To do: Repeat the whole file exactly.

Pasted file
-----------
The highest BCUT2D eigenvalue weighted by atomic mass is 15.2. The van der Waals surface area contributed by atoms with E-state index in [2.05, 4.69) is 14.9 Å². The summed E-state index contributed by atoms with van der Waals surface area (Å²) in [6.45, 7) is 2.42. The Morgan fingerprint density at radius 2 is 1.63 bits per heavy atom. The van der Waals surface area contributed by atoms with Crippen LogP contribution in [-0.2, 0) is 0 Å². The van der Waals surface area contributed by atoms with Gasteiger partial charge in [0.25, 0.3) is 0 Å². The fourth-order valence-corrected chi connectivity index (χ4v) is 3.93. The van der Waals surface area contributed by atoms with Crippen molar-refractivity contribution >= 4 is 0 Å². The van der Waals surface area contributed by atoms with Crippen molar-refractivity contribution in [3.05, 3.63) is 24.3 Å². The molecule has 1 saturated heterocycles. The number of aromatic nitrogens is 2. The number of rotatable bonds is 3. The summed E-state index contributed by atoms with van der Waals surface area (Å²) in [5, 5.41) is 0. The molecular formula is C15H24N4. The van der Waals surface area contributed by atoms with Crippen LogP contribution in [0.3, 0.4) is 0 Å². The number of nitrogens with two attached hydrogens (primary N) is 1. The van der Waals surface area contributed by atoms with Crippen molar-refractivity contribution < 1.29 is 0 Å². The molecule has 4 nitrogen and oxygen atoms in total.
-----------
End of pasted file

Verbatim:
The highest BCUT2D eigenvalue weighted by atomic mass is 15.2. The van der Waals surface area contributed by atoms with E-state index in [2.05, 4.69) is 14.9 Å². The summed E-state index contributed by atoms with van der Waals surface area (Å²) in [6.45, 7) is 2.42. The Morgan fingerprint density at radius 2 is 1.63 bits per heavy atom. The van der Waals surface area contributed by atoms with Crippen LogP contribution in [-0.2, 0) is 0 Å². The van der Waals surface area contributed by atoms with Gasteiger partial charge in [0.25, 0.3) is 0 Å². The fourth-order valence-corrected chi connectivity index (χ4v) is 3.93. The van der Waals surface area contributed by atoms with Crippen molar-refractivity contribution >= 4 is 0 Å². The van der Waals surface area contributed by atoms with Crippen molar-refractivity contribution in [3.05, 3.63) is 24.3 Å². The molecule has 1 saturated heterocycles. The number of aromatic nitrogens is 2. The number of rotatable bonds is 3. The summed E-state index contributed by atoms with van der Waals surface area (Å²) in [5, 5.41) is 0. The molecular formula is C15H24N4. The van der Waals surface area contributed by atoms with Crippen LogP contribution in [0.3, 0.4) is 0 Å². The number of nitrogens with two attached hydrogens (primary N) is 1. The van der Waals surface area contributed by atoms with Crippen molar-refractivity contribution < 1.29 is 0 Å². The molecule has 4 nitrogen and oxygen atoms in total.